Immigration officials continue to wreak havoc in the Bay Area through misguided enforcement efforts, uprooting longtime community members and creating hostility in the process.
Our advice to the federal Immigration and Customs Enforcement agency, which is part of the Department of Homeland Security: Harness the resources you use to drive assimilated Bay Area families out of the country and use them instead to protect our infrastructure, inspect shipping containers and capture terrorists.
It makes sense to deport people who are here illegally but it's not clear that the federal officials can carry out that mission. Some of those caught in ICE's net have been here so long they have U.S.-born children in their teens.
The raids drew complaints from San Mateo County Supervisor Rose Jacobs Gibson and San Francisco Mayor Gavin Newsom. Jacobs Gibson complained that the federal agents identified themselves as "police." This can be a problem for local law enforcement agencies that are banking on the cooperation of the immigrant community to maintain law and order.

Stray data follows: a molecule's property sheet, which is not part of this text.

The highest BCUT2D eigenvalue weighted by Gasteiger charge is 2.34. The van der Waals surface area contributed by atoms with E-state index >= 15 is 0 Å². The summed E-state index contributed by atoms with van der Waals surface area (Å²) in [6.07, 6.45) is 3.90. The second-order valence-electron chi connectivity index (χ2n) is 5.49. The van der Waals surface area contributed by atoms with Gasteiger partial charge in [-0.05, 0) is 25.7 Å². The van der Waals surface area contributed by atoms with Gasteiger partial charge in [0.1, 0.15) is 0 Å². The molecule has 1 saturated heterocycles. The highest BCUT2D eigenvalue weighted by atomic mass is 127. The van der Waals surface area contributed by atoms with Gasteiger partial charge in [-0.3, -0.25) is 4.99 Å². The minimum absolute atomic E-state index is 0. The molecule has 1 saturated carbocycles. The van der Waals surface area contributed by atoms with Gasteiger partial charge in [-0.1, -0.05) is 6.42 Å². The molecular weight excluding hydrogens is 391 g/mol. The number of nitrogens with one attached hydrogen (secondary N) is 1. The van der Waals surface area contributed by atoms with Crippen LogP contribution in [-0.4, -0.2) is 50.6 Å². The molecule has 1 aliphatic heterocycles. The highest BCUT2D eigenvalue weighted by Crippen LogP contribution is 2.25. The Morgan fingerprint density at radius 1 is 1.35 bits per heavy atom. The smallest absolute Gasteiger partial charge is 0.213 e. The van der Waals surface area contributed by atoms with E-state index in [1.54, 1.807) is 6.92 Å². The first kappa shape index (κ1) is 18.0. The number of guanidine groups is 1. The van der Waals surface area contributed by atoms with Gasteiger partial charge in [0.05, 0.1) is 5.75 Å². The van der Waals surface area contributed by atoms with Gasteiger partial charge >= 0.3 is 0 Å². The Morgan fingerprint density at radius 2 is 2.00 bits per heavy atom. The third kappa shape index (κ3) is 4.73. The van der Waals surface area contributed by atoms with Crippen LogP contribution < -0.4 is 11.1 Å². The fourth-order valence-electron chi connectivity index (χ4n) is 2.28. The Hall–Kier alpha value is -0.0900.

The city of Richmond has ordered its police not to cooperate with ICE raids. Other police officials seem content to remind everyone that it's not their job to enforce federal immigration laws.
The latest local resident snagged by federal authorities is Elaini Mahoni, an East Palo Alto resident who faces deportation to the Kingdom of Tonga. In 1995, an immigration judge ordered her deportation after she failed to attend a hearing. So on May 21, ICE officers took her into custody.
In the many intervening years, Mahoni has been caring for her disabled husband, a legal resident, and her three American children. Her attorney says Mahoni never received notice of the judge's order. Either way, we now face the prospect of seeing a family torn apart because of our federal agents' belated enforcement of immigration laws.
Agents arrested 1,811 people in Northern California with outstanding deportation orders. Among those caught in the crackdown was a Palo Alto family, Pedro Ramirez and Isabel Aguirre. They have four American children who faced placement in foster care. Eventually the family, which includes a 15-year-old boy, was forced to relocate to Mexico.
There's no dispute that immigration officials are following the law by forcing these people out of the country. But enforcing immigration violations more than a decade after the fact merely exasperates our community. Federal officials should either do a better job of enforcing the laws here or find better uses for our tax dollars.